Date of Award

Spring 1997

Project Type


Program or Major


Degree Name

Doctor of Philosophy

First Advisor

Todd Gross


An experimental process was developed to study the effects of material properties on fracture surface interference in Mode II loaded cracks in 7075 aluminum. 4340 and 8642 steels. Factors studied included elastic modulus, yield strength, mode mixity and fracture surface geometry. An asymmetric four point bend specimen and fixture was developed to apply pure Mode II and mixed Mode I and II loads to edge cracks. Three dimensional displacement fields were measured as a function of applied load using an electro-optical holographic interferometric facility. Stress intensity factors were obtained by fitting observed 2-D field displacements to basis functions derived from analytical field equations in a multi-variable regression. In addition, an experimental characterization of fracture surface roughness and a numerical study of fracture interaction was reported.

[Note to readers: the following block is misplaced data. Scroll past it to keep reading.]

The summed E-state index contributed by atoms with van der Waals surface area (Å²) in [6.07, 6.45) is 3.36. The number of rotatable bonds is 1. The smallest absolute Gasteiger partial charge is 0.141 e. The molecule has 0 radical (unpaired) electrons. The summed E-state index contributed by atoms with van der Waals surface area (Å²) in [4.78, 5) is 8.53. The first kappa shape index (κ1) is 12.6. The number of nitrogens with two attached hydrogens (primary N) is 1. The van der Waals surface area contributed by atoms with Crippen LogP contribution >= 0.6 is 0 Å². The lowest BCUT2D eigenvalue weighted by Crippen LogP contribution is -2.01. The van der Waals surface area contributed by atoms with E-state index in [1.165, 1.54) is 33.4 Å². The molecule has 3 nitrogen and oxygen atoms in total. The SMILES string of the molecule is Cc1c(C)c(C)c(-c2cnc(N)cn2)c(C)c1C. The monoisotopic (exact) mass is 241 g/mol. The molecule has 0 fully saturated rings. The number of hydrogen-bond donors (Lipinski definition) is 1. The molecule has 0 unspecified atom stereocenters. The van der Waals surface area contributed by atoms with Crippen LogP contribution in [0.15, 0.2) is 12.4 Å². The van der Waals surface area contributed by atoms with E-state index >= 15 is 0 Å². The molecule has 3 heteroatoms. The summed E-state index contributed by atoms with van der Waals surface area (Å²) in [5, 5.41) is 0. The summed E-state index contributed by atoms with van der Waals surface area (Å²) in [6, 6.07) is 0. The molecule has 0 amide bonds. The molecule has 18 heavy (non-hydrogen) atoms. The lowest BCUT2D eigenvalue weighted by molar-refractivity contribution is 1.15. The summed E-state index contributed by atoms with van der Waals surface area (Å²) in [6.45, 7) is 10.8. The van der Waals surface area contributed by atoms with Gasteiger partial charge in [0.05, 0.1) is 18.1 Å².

The resistance Mode II stress intensity factor was found to exhibit a yield strength dependence while an inverse elastic modulus effect was observed. The magnitude of the K$\sb{\rm llres}$ was found to have a direct dependence on the applied mode mixity. The lock up mode of interaction behavior implied by the measured crack face displacements and the estimated SIF was yield strength and elastic modulus dependent with lock up observed prior to sliding or smearing where normalized yield strength, ${{\sp{\sigma}\rm ys}\over{E}} > 0.006$ and not observed where ${{\sp\sigma{\rm ys}}\over{E}} < 0.002.$ It was proposed that the distinctly different behaviors observed in identical specimens were due in part to differences in the state of contact between opposing fracture surfaces.